The ALJ is responsible for determining credibility, resolving conflicts in medical testimony, and resolving ambiguities. Andrews v. Shalala, 53 F.3d 1035, 1039 (9th Cir. 1995). The ALJ's determinations of law are reviewed de novo, with deference to a reasonable construction of the applicable statutes. McNatt v. Apfel, 201 F.3d 1084, 1087 (9th Cir. 2000). The decision of the ALJ may be reversed only if it is not supported by substantial evidence or if it is based on legal error. Tackett v. Apfel, 180 F.3d 1094, 1097 (9th Cir. 1999). Substantial evidence is defined as being more than a mere scintilla, but less than a preponderance. Id . at 1098. Put another way, substantial evidence is such relevant evidence as a reasonable mind might accept as adequate to support a conclusion. Richardson v. Perales, 402 U.S. 389, 401 (1971) . If the evidence is susceptible to more than one rational interpretation, the court may not substitute its judgment for that of the ALJ. Tackett, 180 F.3d at 1097; Morgan v. Commissioner of Social Sec. Admin., 169 F.3d 595, 599 (9th Cir. 1999). Nevertheless, a decision supported by substantial evidence will be set aside if the proper legal standards were not applied in weighing the evidence and making the decision. Brawner v. Secretary of Health and Human Services, 839 F.2d 432, 433 (9th Cir. 1988). If substantial evidence supports the administrative findings, or if conflicting evidence supports a finding of either disability or non-disability, the ALJ's determination is conclusive. Sprague v. Bowen, 812 F.2d 1226, 1229-1230 (9th Cir. 1987).


The Commissioner has established a five-step sequential evaluation process for determining whether a person is disabled. 20 C.F.R. §§ 404.1520(a), 416.920(a); see Bowen v. Yuckert, 482 U.S. 137, 140-42 (1987). In steps one through four, the burden of proof rests upon the claimant to establish a prima facie case of entitlement to disability benefits. Tackett, 180 F.3d at 1098-99. This burden is met once a claimant establishes that a physical or mental impairment prevents him from engaging in his previous occupation. 20 C.F.R. §§ 404.1520(a)(4), 416.920(a)(4). If a claimant cannot do his or her past relevant work, the ALJ proceeds to step five, and the burden shifts to the Commissioner to show that (1) the claimant can make an adjustment to other work; and (2) specific jobs exist in the national economy which claimant can perform. Batson v. Commissioner of Social Sec. Admin., 359 F.3d 1190, 1193-94 (2004). If a claimant cannot make an adjustment to other work in the national economy, a finding of "disabled" is made. 20 C.F.R. §§ 404.1520(a)(4)(I-v), 416.920(a)(4)(I-v).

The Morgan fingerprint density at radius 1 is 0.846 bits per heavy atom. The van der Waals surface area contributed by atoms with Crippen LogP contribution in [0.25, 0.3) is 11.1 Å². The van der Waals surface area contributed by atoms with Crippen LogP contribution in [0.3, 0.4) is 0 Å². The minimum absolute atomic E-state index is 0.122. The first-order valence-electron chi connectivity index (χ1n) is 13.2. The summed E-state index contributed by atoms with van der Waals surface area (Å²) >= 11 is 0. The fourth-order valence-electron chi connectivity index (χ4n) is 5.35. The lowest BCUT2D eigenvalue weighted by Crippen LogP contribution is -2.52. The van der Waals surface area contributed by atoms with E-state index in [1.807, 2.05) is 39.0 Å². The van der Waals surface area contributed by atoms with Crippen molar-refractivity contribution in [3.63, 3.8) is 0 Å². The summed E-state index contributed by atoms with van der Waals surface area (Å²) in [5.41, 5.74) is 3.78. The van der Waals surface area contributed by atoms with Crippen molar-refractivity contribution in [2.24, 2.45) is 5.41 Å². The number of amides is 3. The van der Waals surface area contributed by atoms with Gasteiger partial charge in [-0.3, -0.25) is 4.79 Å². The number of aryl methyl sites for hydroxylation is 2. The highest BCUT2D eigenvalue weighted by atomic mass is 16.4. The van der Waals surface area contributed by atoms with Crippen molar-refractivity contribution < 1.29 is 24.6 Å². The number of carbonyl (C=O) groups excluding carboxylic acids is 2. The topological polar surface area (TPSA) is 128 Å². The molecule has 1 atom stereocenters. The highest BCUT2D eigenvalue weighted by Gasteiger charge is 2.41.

The ALJ found that Plaintiff met the insured status requirements through December 31, 2008. Tr. 21. At step one of the sequential evaluation process, the ALJ found Plaintiff had not engaged in substantial gainful activity since December 31, 2008, the alleged onset date. Tr. 21. At step two, the ALJ found Plaintiff had the following severe impairments: cervical spondylosis, diabetes, left wrist tendonitis, migraines and carpal tunnel syndrome bilaterally. Tr. 21. The ALJ concluded that since the alleged onset date of disability, Plaintiff did not have an impairment or combination of impairments that meets or medically equals the severity of one of the listed impairments in 20 C.F.R. Part 404, Subpart P, Appendix 1 (20 C.F.R. 416.929(d), 416.925 and 416.926). Tr. 22. The ALJ also found that on or before December 31, 2008, Plaintiff had the residual functional capacity ("RFC") to perform light work, with a few exertional limitations. Tr. 22.

The ALJ concluded that prior to December 31, 2008, Plaintiff was unable to perform past relevant work, and considering her age, education, work experience and RFC at that time, jobs existed in significant numbers in the national economy that she could have performed, such as cashier II, assembler production, and cleaner, housekeeper. Tr. 25-26.

By contrast, the ALJ concluded that since Plaintiff's application date for XVI supplemental security income filed on January 24, 2011, Plaintiff has the residual functional capacity to perform sedentary work. Tr. 24. As a result, beginning January 24, 2011, considering Plaintiff's age, education, work experience and RFC, no jobs exist in significant numbers in the national economy ...